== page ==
In some earlier posts (titled The Breyer Ascendancy and the The Breyer Ascendancy, Part II) I have suggested that we may have reached an inflection point where Justice Breyer is no longer just the Supreme Court’s leading skeptic on intellectual property protection, but where he is primed to lead his colleagues in a major retrenchment of IP protections. Though I think we will see more evidence of that in some of the decisions still to come down before the end of the current term, yesterday’s 6-3 ruling in Petrella v. MGM, a copyright case brought in 2009 involving Martin Scorsese’s film Raging Bull, which was first released in 1980, shows that there is still a strong constituency on the Court, led by Justice Ginsberg, that is far less hostile to strong copyright protections than is Justice Breyer. Why did a majority allow a copyright infringement case–brought 29 years after the allegedly infringing film was released–to go forward, when the statute of limitations on such cases is three years?
The short answer is that copyright infringement is considered a continuing offense, with each new act of infringement restarting the three-year clock. Thus, each time MGM brought out a new edition or format of Raging Bull, indeed each time it sold another copy, a new cause of action arose with a new three-year limitations period for bringing suit. As a result of the limitations period, Ms. Petrella’s 2009 claim for damages can only reach back to infringements occurring since 2006, but there is no limit on her prospective claims until the copyright she sued on expires. (Her claim was based on her inheritance of a copyright in a screenplay written by her father in 1963. The author died in 1981, meaning the copyright term–life plus 70 years–will not expire until 2051.)
But the lower courts had dismissed Ms. Petrella’s suit based on the equitable doctrine of laches, which applies in situations where, notwithstanding the statute of limitations, a plaintiff has unreasonably delayed in filing suit, to the prejudice of the defendant in the form of lost evidence, fading memories, or extensive, longstanding, and irreversible investment in the course of conduct at issue. As Learned Hand wrote long ago, it may be:
inequitable for the owner of a copyright, with full notice of an intended infringement, to stand inactive while the proposed infringer spends large sums ofmoney in its exploitation, and to intervene only when his speculation has proved a success.
Traditionally, though, this defense is only a bar to claims for injunctive relief (e.g., an order to stop selling Raging Bull and destroy all remaining copies), not a defense to a claim for damages, which is the way the lower courts applied it against Ms. Petrella. The majority rejected this expansive use of the doctrine of laches, emphasizing a number of points, in addition to the traditional limitation of the doctrine to equitable remedies: i.e., that the three-year limitation period enacted by Congress in itself is a significant protection against delay; that laches is a discretionary doctrine that undermines a Congressional goal of uniformity; and that under the damages provisions of the Copyright Act a defendant may deduct its expenses from any award and that there is also an adjustment for factors contributing to profits other than the infringement.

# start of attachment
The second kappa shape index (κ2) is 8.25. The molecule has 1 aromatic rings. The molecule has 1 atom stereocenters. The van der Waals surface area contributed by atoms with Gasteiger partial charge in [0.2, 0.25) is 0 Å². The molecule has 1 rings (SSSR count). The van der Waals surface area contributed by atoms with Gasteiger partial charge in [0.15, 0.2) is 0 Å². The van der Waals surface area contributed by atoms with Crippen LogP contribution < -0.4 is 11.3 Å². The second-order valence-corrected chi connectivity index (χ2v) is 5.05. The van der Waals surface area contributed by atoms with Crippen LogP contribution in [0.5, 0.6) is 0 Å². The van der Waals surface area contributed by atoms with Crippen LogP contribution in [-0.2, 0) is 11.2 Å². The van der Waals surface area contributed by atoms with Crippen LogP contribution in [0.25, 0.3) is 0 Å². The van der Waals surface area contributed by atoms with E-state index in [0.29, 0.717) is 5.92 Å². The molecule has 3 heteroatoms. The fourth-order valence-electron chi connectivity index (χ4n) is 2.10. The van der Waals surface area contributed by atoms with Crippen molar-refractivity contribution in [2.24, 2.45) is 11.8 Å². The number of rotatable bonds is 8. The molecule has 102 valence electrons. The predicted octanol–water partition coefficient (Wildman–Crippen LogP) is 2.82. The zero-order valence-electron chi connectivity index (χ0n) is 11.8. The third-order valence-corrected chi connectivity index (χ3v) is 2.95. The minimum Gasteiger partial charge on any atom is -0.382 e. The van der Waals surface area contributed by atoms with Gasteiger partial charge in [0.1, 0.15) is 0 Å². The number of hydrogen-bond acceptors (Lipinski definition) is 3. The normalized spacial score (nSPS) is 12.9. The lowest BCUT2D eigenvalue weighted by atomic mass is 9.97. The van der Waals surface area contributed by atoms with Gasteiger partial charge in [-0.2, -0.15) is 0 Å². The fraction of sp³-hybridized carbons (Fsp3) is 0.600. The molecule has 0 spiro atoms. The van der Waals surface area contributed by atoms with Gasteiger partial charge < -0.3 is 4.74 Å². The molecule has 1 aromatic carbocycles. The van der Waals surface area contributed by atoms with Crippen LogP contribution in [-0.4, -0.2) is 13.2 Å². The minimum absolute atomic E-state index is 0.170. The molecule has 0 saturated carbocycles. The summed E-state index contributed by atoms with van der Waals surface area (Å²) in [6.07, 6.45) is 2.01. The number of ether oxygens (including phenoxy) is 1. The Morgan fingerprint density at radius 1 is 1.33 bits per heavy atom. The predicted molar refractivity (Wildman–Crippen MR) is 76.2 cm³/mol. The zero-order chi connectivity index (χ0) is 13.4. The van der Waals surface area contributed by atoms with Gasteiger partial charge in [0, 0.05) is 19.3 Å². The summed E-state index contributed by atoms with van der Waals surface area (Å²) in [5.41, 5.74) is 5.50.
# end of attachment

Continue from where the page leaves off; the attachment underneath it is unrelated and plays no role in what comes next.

Justice Breyer, not surprisingly, wrote the dissent. His response to the final point above, the extent to which an award of damages can be adjusted to account for the defendant’s expenses and investment in the property, is most interesting and characteristic of his economically-oriented approach to IP issues:
the majority takes assurance from the fact that the Act enables the defendant to recoup his outlays in developing or selling the allegedly infringing work. Again, sometimes that fact will prevent inequitable results. But sometimes it will not. A plaintiff ’s delay may mean that the defendant has already recovered the majority of his expenses, and what is left isprimarily profit. It may mean that the defendant has dedicated decades of his life to producing the work, such that the loss of a future profit stream (even if he can recover past expenses) is tantamount to the loss of any income in later years. And in circumstances such as those described, it could prove inequitable to give the profit to a plaintiff who has unnecessarily delayed in filing an action. Simply put, the “deductible expenses” provision does not protect the defendant from the potential inequity highlighted by Judge Hand nearly 100 years ago in his influential copyright opinion. That is, it does not stop a copyright-holder (or his heirs) from “stand[ing] inactive while the proposed infringer spends large sums of money” in a risky venture; appearing on the scene only when the venture has proved a success; and thereby collecting substantially more money than he could have obtained at the outset, had he bargained with the investor over a licenseand royalty fee.
I am wagering that Justice Breyer will, despite this setback, be voting with and perhaps writing for the majorities in the two most important IP cases coming down over the next six weeks, American Broadcasting v. Aereo and Alice Corp. v. CLS Bank.